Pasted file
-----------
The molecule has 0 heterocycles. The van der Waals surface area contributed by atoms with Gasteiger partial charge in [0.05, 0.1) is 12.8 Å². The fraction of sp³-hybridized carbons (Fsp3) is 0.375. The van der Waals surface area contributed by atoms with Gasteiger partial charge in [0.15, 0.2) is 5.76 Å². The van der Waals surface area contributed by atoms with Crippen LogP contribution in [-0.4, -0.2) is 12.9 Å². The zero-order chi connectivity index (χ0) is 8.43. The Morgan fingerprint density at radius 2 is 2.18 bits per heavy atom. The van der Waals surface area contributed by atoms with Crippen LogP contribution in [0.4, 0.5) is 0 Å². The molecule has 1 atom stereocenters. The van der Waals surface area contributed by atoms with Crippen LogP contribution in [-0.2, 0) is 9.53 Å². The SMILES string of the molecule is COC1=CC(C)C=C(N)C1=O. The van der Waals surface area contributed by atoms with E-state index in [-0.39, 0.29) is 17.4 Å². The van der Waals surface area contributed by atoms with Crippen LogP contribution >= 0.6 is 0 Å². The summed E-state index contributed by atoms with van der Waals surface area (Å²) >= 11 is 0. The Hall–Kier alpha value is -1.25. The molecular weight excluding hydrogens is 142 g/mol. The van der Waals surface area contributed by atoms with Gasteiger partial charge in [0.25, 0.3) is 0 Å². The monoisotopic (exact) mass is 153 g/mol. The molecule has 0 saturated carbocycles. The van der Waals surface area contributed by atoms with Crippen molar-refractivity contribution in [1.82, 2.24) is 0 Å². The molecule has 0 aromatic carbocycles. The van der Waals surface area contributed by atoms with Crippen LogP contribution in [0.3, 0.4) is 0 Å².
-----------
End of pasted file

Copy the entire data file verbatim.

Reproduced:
The molecule has 0 heterocycles. The van der Waals surface area contributed by atoms with Gasteiger partial charge in [0.05, 0.1) is 12.8 Å². The fraction of sp³-hybridized carbons (Fsp3) is 0.375. The van der Waals surface area contributed by atoms with Gasteiger partial charge in [0.15, 0.2) is 5.76 Å². The van der Waals surface area contributed by atoms with Crippen LogP contribution in [-0.4, -0.2) is 12.9 Å². The zero-order chi connectivity index (χ0) is 8.43. The Morgan fingerprint density at radius 2 is 2.18 bits per heavy atom. The van der Waals surface area contributed by atoms with Crippen LogP contribution in [0.4, 0.5) is 0 Å². The molecule has 1 atom stereocenters. The van der Waals surface area contributed by atoms with Crippen LogP contribution in [-0.2, 0) is 9.53 Å². The SMILES string of the molecule is COC1=CC(C)C=C(N)C1=O. The van der Waals surface area contributed by atoms with E-state index in [-0.39, 0.29) is 17.4 Å². The van der Waals surface area contributed by atoms with Crippen LogP contribution >= 0.6 is 0 Å². The summed E-state index contributed by atoms with van der Waals surface area (Å²) >= 11 is 0. The Hall–Kier alpha value is -1.25. The molecular weight excluding hydrogens is 142 g/mol. The van der Waals surface area contributed by atoms with Gasteiger partial charge in [0.25, 0.3) is 0 Å². The monoisotopic (exact) mass is 153 g/mol. The molecule has 0 saturated carbocycles. The van der Waals surface area contributed by atoms with Crippen molar-refractivity contribution in [1.82, 2.24) is 0 Å². The molecule has 0 aromatic carbocycles. The van der Waals surface area contributed by atoms with Crippen LogP contribution in [0.3, 0.4) is 0 Å².